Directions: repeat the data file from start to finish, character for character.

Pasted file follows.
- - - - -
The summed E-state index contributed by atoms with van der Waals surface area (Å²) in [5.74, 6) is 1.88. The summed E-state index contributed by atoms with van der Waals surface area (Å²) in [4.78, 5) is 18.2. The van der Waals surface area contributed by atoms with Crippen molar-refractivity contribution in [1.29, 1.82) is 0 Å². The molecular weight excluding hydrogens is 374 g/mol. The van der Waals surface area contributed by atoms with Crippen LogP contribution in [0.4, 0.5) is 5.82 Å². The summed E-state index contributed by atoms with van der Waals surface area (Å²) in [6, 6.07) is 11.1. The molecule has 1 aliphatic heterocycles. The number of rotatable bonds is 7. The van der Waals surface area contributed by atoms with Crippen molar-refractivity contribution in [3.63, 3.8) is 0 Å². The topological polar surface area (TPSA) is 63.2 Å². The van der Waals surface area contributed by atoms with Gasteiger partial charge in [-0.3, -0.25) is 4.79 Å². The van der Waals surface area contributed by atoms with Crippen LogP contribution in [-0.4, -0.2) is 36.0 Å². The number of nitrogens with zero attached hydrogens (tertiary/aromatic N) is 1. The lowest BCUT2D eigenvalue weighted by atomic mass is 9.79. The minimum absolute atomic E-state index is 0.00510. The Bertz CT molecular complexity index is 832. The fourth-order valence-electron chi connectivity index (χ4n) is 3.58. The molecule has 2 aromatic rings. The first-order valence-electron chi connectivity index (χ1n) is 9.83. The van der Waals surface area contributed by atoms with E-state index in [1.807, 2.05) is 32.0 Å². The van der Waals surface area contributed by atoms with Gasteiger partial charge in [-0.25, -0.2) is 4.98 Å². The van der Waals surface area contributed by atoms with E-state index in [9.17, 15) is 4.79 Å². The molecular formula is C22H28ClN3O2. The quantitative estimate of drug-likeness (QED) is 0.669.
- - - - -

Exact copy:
The summed E-state index contributed by atoms with van der Waals surface area (Å²) in [5.74, 6) is 1.88. The summed E-state index contributed by atoms with van der Waals surface area (Å²) in [4.78, 5) is 18.2. The van der Waals surface area contributed by atoms with Crippen molar-refractivity contribution in [1.29, 1.82) is 0 Å². The molecular weight excluding hydrogens is 374 g/mol. The van der Waals surface area contributed by atoms with Crippen LogP contribution in [0.4, 0.5) is 5.82 Å². The summed E-state index contributed by atoms with van der Waals surface area (Å²) in [6, 6.07) is 11.1. The molecule has 1 aliphatic heterocycles. The number of rotatable bonds is 7. The van der Waals surface area contributed by atoms with Crippen molar-refractivity contribution in [3.63, 3.8) is 0 Å². The topological polar surface area (TPSA) is 63.2 Å². The van der Waals surface area contributed by atoms with Gasteiger partial charge in [-0.3, -0.25) is 4.79 Å². The van der Waals surface area contributed by atoms with Crippen LogP contribution in [-0.4, -0.2) is 36.0 Å². The number of nitrogens with zero attached hydrogens (tertiary/aromatic N) is 1. The lowest BCUT2D eigenvalue weighted by atomic mass is 9.79. The minimum absolute atomic E-state index is 0.00510. The Bertz CT molecular complexity index is 832. The fourth-order valence-electron chi connectivity index (χ4n) is 3.58. The molecule has 2 aromatic rings. The first-order valence-electron chi connectivity index (χ1n) is 9.83. The van der Waals surface area contributed by atoms with E-state index in [1.807, 2.05) is 32.0 Å². The van der Waals surface area contributed by atoms with Gasteiger partial charge in [-0.25, -0.2) is 4.98 Å². The van der Waals surface area contributed by atoms with E-state index in [9.17, 15) is 4.79 Å². The molecular formula is C22H28ClN3O2. The quantitative estimate of drug-likeness (QED) is 0.669.